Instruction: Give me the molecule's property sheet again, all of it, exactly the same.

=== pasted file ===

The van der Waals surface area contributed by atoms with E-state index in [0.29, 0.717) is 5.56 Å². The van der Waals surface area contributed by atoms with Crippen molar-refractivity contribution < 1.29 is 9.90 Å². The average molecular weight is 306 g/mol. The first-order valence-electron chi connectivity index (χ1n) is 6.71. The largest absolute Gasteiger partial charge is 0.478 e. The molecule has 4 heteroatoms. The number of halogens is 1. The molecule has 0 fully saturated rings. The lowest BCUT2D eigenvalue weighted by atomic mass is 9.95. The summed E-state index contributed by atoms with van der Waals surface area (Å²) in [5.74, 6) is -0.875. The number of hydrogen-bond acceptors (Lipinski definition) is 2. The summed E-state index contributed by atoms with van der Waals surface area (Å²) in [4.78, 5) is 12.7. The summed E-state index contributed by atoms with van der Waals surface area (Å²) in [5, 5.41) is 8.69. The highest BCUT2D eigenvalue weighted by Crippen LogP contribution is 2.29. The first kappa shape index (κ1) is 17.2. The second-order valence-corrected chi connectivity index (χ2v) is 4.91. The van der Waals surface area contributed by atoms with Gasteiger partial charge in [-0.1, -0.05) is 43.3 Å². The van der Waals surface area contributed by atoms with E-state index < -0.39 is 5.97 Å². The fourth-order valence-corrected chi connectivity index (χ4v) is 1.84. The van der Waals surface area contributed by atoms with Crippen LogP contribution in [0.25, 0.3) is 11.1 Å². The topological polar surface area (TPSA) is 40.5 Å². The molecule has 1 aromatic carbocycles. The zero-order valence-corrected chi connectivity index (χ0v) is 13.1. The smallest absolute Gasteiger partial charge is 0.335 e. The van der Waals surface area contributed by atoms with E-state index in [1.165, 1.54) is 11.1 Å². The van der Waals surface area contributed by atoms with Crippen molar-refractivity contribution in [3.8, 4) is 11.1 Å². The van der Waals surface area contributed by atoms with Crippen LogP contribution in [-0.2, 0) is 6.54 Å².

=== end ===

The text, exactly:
The van der Waals surface area contributed by atoms with E-state index in [0.29, 0.717) is 5.56 Å². The van der Waals surface area contributed by atoms with Crippen molar-refractivity contribution < 1.29 is 9.90 Å². The average molecular weight is 306 g/mol. The first-order valence-electron chi connectivity index (χ1n) is 6.71. The largest absolute Gasteiger partial charge is 0.478 e. The molecule has 4 heteroatoms. The number of halogens is 1. The molecule has 0 fully saturated rings. The lowest BCUT2D eigenvalue weighted by atomic mass is 9.95. The summed E-state index contributed by atoms with van der Waals surface area (Å²) in [5.74, 6) is -0.875. The number of hydrogen-bond acceptors (Lipinski definition) is 2. The summed E-state index contributed by atoms with van der Waals surface area (Å²) in [4.78, 5) is 12.7. The summed E-state index contributed by atoms with van der Waals surface area (Å²) in [5, 5.41) is 8.69. The highest BCUT2D eigenvalue weighted by Crippen LogP contribution is 2.29. The first kappa shape index (κ1) is 17.2. The second-order valence-corrected chi connectivity index (χ2v) is 4.91. The van der Waals surface area contributed by atoms with Gasteiger partial charge in [-0.1, -0.05) is 43.3 Å². The van der Waals surface area contributed by atoms with E-state index < -0.39 is 5.97 Å². The fourth-order valence-corrected chi connectivity index (χ4v) is 1.84. The van der Waals surface area contributed by atoms with Crippen LogP contribution in [0.25, 0.3) is 11.1 Å². The topological polar surface area (TPSA) is 40.5 Å². The molecule has 1 aromatic carbocycles. The zero-order valence-corrected chi connectivity index (χ0v) is 13.1. The smallest absolute Gasteiger partial charge is 0.335 e. The van der Waals surface area contributed by atoms with E-state index in [1.165, 1.54) is 11.1 Å². The van der Waals surface area contributed by atoms with Crippen molar-refractivity contribution in [3.8, 4) is 11.1 Å². The van der Waals surface area contributed by atoms with Crippen LogP contribution in [-0.2, 0) is 6.54 Å².